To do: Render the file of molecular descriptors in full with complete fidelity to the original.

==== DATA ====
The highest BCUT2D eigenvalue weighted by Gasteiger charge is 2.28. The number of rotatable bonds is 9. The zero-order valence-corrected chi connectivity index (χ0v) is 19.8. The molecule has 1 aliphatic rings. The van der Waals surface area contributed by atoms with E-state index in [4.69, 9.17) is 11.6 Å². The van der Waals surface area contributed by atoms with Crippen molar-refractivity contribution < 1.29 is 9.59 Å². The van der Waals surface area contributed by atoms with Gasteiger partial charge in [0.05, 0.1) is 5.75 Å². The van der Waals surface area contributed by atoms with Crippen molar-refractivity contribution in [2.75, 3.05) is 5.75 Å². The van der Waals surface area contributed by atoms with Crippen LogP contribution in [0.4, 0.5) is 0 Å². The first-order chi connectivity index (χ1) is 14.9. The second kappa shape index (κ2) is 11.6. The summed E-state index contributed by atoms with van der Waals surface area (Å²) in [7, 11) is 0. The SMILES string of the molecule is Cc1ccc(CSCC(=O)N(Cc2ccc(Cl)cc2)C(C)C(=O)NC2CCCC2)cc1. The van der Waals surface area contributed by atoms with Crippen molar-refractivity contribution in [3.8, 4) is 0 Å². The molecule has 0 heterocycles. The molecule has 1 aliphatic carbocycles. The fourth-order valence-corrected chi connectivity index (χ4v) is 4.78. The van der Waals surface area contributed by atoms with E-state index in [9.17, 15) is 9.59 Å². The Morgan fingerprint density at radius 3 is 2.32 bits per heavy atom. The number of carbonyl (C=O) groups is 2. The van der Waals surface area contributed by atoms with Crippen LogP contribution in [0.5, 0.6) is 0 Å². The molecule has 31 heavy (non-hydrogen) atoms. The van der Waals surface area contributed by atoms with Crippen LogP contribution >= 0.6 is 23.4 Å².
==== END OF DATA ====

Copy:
The highest BCUT2D eigenvalue weighted by Gasteiger charge is 2.28. The number of rotatable bonds is 9. The zero-order valence-corrected chi connectivity index (χ0v) is 19.8. The molecule has 1 aliphatic rings. The van der Waals surface area contributed by atoms with E-state index in [4.69, 9.17) is 11.6 Å². The van der Waals surface area contributed by atoms with Crippen molar-refractivity contribution < 1.29 is 9.59 Å². The van der Waals surface area contributed by atoms with Gasteiger partial charge in [0.05, 0.1) is 5.75 Å². The van der Waals surface area contributed by atoms with Crippen molar-refractivity contribution in [2.75, 3.05) is 5.75 Å². The van der Waals surface area contributed by atoms with Crippen LogP contribution in [0.4, 0.5) is 0 Å². The first-order chi connectivity index (χ1) is 14.9. The second kappa shape index (κ2) is 11.6. The summed E-state index contributed by atoms with van der Waals surface area (Å²) in [7, 11) is 0. The SMILES string of the molecule is Cc1ccc(CSCC(=O)N(Cc2ccc(Cl)cc2)C(C)C(=O)NC2CCCC2)cc1. The van der Waals surface area contributed by atoms with Crippen molar-refractivity contribution in [3.8, 4) is 0 Å². The molecule has 0 heterocycles. The molecule has 1 aliphatic carbocycles. The fourth-order valence-corrected chi connectivity index (χ4v) is 4.78. The van der Waals surface area contributed by atoms with E-state index in [9.17, 15) is 9.59 Å². The Morgan fingerprint density at radius 3 is 2.32 bits per heavy atom. The number of carbonyl (C=O) groups is 2. The van der Waals surface area contributed by atoms with Crippen LogP contribution in [0.5, 0.6) is 0 Å². The molecule has 31 heavy (non-hydrogen) atoms. The van der Waals surface area contributed by atoms with Crippen LogP contribution >= 0.6 is 23.4 Å².